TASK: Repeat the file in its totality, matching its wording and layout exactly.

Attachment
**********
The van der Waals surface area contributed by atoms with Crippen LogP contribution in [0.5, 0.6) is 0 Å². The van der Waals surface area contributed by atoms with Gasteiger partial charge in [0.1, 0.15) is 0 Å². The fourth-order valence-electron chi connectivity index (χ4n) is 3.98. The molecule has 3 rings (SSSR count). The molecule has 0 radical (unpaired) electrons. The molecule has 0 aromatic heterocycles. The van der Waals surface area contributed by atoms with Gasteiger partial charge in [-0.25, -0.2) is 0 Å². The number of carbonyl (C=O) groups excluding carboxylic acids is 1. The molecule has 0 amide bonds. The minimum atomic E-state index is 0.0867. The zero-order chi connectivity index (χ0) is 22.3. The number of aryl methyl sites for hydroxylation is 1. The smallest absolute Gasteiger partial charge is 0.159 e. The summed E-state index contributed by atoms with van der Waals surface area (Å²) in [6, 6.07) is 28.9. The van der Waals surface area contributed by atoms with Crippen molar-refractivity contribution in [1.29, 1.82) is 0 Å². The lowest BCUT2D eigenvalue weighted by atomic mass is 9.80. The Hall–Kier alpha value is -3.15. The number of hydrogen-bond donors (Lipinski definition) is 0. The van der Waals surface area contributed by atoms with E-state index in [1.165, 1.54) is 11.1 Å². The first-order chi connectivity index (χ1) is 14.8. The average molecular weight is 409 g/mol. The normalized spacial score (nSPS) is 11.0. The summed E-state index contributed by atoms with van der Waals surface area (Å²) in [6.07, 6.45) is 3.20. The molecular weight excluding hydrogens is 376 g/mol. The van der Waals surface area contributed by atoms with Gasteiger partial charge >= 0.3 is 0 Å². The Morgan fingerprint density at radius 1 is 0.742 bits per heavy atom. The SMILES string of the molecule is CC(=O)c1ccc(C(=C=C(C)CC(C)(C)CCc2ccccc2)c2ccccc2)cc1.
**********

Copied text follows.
The van der Waals surface area contributed by atoms with Crippen LogP contribution in [0.5, 0.6) is 0 Å². The van der Waals surface area contributed by atoms with Gasteiger partial charge in [0.1, 0.15) is 0 Å². The fourth-order valence-electron chi connectivity index (χ4n) is 3.98. The molecule has 3 rings (SSSR count). The molecule has 0 radical (unpaired) electrons. The molecule has 0 aromatic heterocycles. The van der Waals surface area contributed by atoms with Gasteiger partial charge in [-0.25, -0.2) is 0 Å². The number of carbonyl (C=O) groups excluding carboxylic acids is 1. The molecule has 0 amide bonds. The minimum atomic E-state index is 0.0867. The zero-order chi connectivity index (χ0) is 22.3. The number of aryl methyl sites for hydroxylation is 1. The smallest absolute Gasteiger partial charge is 0.159 e. The summed E-state index contributed by atoms with van der Waals surface area (Å²) in [6, 6.07) is 28.9. The van der Waals surface area contributed by atoms with Crippen molar-refractivity contribution in [1.29, 1.82) is 0 Å². The lowest BCUT2D eigenvalue weighted by atomic mass is 9.80. The Hall–Kier alpha value is -3.15. The number of hydrogen-bond donors (Lipinski definition) is 0. The van der Waals surface area contributed by atoms with E-state index in [1.165, 1.54) is 11.1 Å². The first-order chi connectivity index (χ1) is 14.8. The average molecular weight is 409 g/mol. The normalized spacial score (nSPS) is 11.0. The summed E-state index contributed by atoms with van der Waals surface area (Å²) in [6.07, 6.45) is 3.20. The molecular weight excluding hydrogens is 376 g/mol. The van der Waals surface area contributed by atoms with Gasteiger partial charge >= 0.3 is 0 Å². The Morgan fingerprint density at radius 1 is 0.742 bits per heavy atom. The SMILES string of the molecule is CC(=O)c1ccc(C(=C=C(C)CC(C)(C)CCc2ccccc2)c2ccccc2)cc1.